CONCERNS ABOUT TASERS

  Tasers (electric stun guns) were introduced into Northern Ireland in January 2008 as part of a three month pilot scheme. There was strong opposition from NGOs and others to this decision, particularly as the Chief Constable had declined to carry out an Equality Impact Assessment prior to their introduction. This disregard for the impact of tasers on vulnerable groups, combined with a lack of adequate respect for both human rights standards and international implementation bodies such as UN Committees, is disturbing.

The lack of data on the long-term effects on the body of exposure to electric shocks powerful enough to incapacitate and the known risk of causing heart attacks give rise to significant concern. Tasers also raise the possibility of violating the prohibition on torture and cruel, inhuman and degrading treatment because, as has been vividly demonstrated in a Panorama documentary,[88] they inflict intolerable pain. Whilst we accept that the use of force will inevitably inflict some pain on its victims, with tasers the infliction of pain is the means of incapacitating people, rather than a side effect of their use. Furthermore, where other means are used it is possible for the operator to use restraint and to try to avoid inflicting unnecessary pain. However, with a taser, a high level of pain is inevitable; the impact of such a substantive voltage on a child is very serious.[89]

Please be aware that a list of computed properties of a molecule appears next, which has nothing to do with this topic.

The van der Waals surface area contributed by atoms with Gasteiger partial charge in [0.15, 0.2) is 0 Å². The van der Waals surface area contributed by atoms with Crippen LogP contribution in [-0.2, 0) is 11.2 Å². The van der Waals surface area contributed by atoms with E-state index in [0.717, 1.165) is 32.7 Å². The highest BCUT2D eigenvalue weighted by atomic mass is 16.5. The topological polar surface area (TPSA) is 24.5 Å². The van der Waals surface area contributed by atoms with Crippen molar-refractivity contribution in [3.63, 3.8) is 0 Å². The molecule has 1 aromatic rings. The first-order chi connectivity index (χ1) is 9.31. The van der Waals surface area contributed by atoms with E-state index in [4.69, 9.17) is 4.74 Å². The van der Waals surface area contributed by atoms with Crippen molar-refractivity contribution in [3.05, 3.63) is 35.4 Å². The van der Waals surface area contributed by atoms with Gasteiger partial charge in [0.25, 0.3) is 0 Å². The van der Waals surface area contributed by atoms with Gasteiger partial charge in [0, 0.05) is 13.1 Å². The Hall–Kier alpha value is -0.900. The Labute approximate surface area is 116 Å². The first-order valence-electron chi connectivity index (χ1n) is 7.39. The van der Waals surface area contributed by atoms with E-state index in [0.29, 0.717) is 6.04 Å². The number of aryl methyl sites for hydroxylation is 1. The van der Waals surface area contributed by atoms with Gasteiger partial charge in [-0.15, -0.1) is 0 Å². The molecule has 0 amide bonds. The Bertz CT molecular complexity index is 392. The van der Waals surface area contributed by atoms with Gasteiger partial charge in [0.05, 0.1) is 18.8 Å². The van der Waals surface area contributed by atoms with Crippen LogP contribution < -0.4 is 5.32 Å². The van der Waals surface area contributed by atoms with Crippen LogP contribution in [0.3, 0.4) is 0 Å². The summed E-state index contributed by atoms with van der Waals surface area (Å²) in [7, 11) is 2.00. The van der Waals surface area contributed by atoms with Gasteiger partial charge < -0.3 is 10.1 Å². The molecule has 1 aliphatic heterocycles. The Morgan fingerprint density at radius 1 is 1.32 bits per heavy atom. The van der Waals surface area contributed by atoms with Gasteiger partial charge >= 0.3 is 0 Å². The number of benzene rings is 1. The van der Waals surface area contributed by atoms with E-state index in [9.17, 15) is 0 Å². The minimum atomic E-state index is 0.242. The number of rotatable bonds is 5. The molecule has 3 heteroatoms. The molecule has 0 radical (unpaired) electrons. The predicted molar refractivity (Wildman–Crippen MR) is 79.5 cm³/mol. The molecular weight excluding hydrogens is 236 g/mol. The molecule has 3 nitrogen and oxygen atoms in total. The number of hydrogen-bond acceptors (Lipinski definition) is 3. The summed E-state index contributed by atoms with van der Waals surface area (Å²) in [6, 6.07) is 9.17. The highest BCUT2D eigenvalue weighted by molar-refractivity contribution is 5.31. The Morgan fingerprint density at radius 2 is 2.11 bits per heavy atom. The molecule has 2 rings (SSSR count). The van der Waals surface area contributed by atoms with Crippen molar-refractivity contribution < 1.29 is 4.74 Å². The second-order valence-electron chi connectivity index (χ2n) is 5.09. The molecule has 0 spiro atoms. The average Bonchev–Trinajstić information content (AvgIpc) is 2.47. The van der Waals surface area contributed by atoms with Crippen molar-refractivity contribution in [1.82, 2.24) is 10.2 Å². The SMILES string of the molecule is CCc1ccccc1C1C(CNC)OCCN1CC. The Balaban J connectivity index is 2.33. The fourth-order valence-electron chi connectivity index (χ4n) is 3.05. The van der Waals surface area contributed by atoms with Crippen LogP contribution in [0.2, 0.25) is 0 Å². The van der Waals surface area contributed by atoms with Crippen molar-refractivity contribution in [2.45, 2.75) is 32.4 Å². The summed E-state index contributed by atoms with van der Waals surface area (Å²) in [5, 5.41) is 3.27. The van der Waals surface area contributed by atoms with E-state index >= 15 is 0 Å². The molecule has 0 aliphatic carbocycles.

Manufacturers of tasers recommend that they should not be fired on anyone with a dysfunctional heart, pregnant women, or small children.[90] This renders them impractical: police officers can have no way of knowing just by looking at someone that s/he has a dysfunctional heart, or has a pacemaker. Similarly, it is not always possible to tell that a woman is pregnant. There is also scope for accidental injury to such persons, and to children, especially in crowds. In two surveys conducted in America on the use of the M26 Advanced Taser used in a UK trial, over 50% of the persons confronted with the weapon were impaired by alcohol, drugs or mental illness.[91] According to Amnesty International, since 2001, over 150 people have been killed in the USA by tasers. One person, Brian Loan, who had a heart condition, died in the UK on 14 October 2006, three days after being struck by a taser.[92]

  Tasers have been used three times in Northern Ireland since their introduction. The first time involved a hostage situation, where small children were present;[93] the second on a man with a gun; and the third during a disturbance amongst youths.[94] No injuries have, as yet, been reported. The use of tasers is subject to oversight by the Police Ombudsman; but, as yet, no investigations into their use have been concluded.